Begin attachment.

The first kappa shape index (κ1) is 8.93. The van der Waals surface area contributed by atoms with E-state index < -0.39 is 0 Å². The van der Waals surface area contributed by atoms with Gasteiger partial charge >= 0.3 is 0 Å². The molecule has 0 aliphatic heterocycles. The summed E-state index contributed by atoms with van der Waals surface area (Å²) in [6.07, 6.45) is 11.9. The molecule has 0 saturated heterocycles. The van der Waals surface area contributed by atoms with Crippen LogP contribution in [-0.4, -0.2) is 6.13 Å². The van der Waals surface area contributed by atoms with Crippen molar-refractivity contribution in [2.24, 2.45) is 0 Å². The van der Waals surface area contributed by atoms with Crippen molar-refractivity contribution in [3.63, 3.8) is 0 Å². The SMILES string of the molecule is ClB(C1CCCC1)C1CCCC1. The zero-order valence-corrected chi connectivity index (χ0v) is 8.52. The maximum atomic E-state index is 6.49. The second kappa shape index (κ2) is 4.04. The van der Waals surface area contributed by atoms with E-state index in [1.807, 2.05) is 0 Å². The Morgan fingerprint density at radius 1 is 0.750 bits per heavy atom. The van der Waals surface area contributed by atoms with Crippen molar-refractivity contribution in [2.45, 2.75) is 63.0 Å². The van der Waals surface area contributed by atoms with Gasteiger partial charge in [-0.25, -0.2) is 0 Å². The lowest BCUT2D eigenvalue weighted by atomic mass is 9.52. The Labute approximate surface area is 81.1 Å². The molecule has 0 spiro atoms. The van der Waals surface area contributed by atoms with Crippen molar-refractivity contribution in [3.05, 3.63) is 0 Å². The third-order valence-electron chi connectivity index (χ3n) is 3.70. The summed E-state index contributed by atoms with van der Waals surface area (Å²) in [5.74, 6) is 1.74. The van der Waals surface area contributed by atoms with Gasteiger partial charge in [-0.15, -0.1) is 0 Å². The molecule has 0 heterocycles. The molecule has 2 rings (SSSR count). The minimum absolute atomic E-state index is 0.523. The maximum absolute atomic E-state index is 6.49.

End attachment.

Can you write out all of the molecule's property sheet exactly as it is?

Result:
The first kappa shape index (κ1) is 8.93. The van der Waals surface area contributed by atoms with E-state index < -0.39 is 0 Å². The van der Waals surface area contributed by atoms with Gasteiger partial charge >= 0.3 is 0 Å². The molecule has 0 aliphatic heterocycles. The summed E-state index contributed by atoms with van der Waals surface area (Å²) in [6.07, 6.45) is 11.9. The molecule has 0 saturated heterocycles. The van der Waals surface area contributed by atoms with Crippen LogP contribution in [-0.4, -0.2) is 6.13 Å². The van der Waals surface area contributed by atoms with Crippen molar-refractivity contribution in [2.24, 2.45) is 0 Å². The van der Waals surface area contributed by atoms with Crippen molar-refractivity contribution in [3.63, 3.8) is 0 Å². The SMILES string of the molecule is ClB(C1CCCC1)C1CCCC1. The zero-order valence-corrected chi connectivity index (χ0v) is 8.52. The maximum atomic E-state index is 6.49. The second kappa shape index (κ2) is 4.04. The van der Waals surface area contributed by atoms with E-state index in [1.807, 2.05) is 0 Å². The Morgan fingerprint density at radius 1 is 0.750 bits per heavy atom. The van der Waals surface area contributed by atoms with Crippen molar-refractivity contribution in [2.45, 2.75) is 63.0 Å². The van der Waals surface area contributed by atoms with Gasteiger partial charge in [-0.25, -0.2) is 0 Å². The lowest BCUT2D eigenvalue weighted by atomic mass is 9.52. The Labute approximate surface area is 81.1 Å². The molecule has 0 spiro atoms. The van der Waals surface area contributed by atoms with Crippen molar-refractivity contribution in [3.05, 3.63) is 0 Å². The third-order valence-electron chi connectivity index (χ3n) is 3.70. The summed E-state index contributed by atoms with van der Waals surface area (Å²) in [5.74, 6) is 1.74. The van der Waals surface area contributed by atoms with Gasteiger partial charge in [-0.15, -0.1) is 0 Å². The molecule has 0 heterocycles. The molecule has 2 rings (SSSR count). The minimum absolute atomic E-state index is 0.523. The maximum absolute atomic E-state index is 6.49.